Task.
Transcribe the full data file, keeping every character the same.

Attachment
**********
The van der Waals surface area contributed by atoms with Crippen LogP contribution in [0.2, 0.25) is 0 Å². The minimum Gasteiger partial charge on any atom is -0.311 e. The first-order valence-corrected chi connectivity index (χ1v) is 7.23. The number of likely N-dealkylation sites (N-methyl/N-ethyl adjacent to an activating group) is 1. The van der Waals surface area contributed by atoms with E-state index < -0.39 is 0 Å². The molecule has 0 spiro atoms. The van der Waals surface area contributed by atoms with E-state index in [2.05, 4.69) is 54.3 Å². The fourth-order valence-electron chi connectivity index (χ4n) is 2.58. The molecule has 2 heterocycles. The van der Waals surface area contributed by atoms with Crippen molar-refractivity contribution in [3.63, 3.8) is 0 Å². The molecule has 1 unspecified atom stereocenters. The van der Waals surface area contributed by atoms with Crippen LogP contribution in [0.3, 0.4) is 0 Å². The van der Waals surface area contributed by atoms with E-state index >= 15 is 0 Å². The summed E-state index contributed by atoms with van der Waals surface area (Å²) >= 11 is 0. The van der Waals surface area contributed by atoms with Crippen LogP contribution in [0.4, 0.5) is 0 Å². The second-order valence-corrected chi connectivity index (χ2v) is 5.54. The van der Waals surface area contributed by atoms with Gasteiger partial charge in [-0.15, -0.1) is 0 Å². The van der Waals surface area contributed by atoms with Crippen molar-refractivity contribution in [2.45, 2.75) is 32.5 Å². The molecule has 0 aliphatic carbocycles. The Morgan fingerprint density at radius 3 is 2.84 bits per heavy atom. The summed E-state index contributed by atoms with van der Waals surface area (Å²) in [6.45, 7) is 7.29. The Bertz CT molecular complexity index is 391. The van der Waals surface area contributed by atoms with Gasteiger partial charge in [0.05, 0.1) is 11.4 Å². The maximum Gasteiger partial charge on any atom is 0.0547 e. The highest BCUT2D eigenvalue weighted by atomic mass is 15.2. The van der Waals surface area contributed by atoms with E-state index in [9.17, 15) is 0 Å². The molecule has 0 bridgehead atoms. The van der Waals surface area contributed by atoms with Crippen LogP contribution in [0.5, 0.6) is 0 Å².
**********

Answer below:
The van der Waals surface area contributed by atoms with Crippen LogP contribution in [0.2, 0.25) is 0 Å². The minimum Gasteiger partial charge on any atom is -0.311 e. The first-order valence-corrected chi connectivity index (χ1v) is 7.23. The number of likely N-dealkylation sites (N-methyl/N-ethyl adjacent to an activating group) is 1. The van der Waals surface area contributed by atoms with E-state index < -0.39 is 0 Å². The molecule has 0 spiro atoms. The van der Waals surface area contributed by atoms with E-state index in [2.05, 4.69) is 54.3 Å². The fourth-order valence-electron chi connectivity index (χ4n) is 2.58. The molecule has 2 heterocycles. The van der Waals surface area contributed by atoms with Crippen molar-refractivity contribution in [3.63, 3.8) is 0 Å². The molecule has 1 unspecified atom stereocenters. The van der Waals surface area contributed by atoms with Crippen LogP contribution in [0.3, 0.4) is 0 Å². The van der Waals surface area contributed by atoms with E-state index >= 15 is 0 Å². The summed E-state index contributed by atoms with van der Waals surface area (Å²) >= 11 is 0. The van der Waals surface area contributed by atoms with Crippen LogP contribution in [0.4, 0.5) is 0 Å². The second-order valence-corrected chi connectivity index (χ2v) is 5.54. The van der Waals surface area contributed by atoms with Gasteiger partial charge in [-0.15, -0.1) is 0 Å². The van der Waals surface area contributed by atoms with Crippen molar-refractivity contribution in [2.45, 2.75) is 32.5 Å². The molecule has 0 aliphatic carbocycles. The Morgan fingerprint density at radius 3 is 2.84 bits per heavy atom. The summed E-state index contributed by atoms with van der Waals surface area (Å²) in [6.45, 7) is 7.29. The Bertz CT molecular complexity index is 391. The van der Waals surface area contributed by atoms with Gasteiger partial charge in [0.05, 0.1) is 11.4 Å². The maximum Gasteiger partial charge on any atom is 0.0547 e. The highest BCUT2D eigenvalue weighted by atomic mass is 15.2. The van der Waals surface area contributed by atoms with E-state index in [9.17, 15) is 0 Å². The molecule has 0 bridgehead atoms. The van der Waals surface area contributed by atoms with Crippen LogP contribution in [0.5, 0.6) is 0 Å².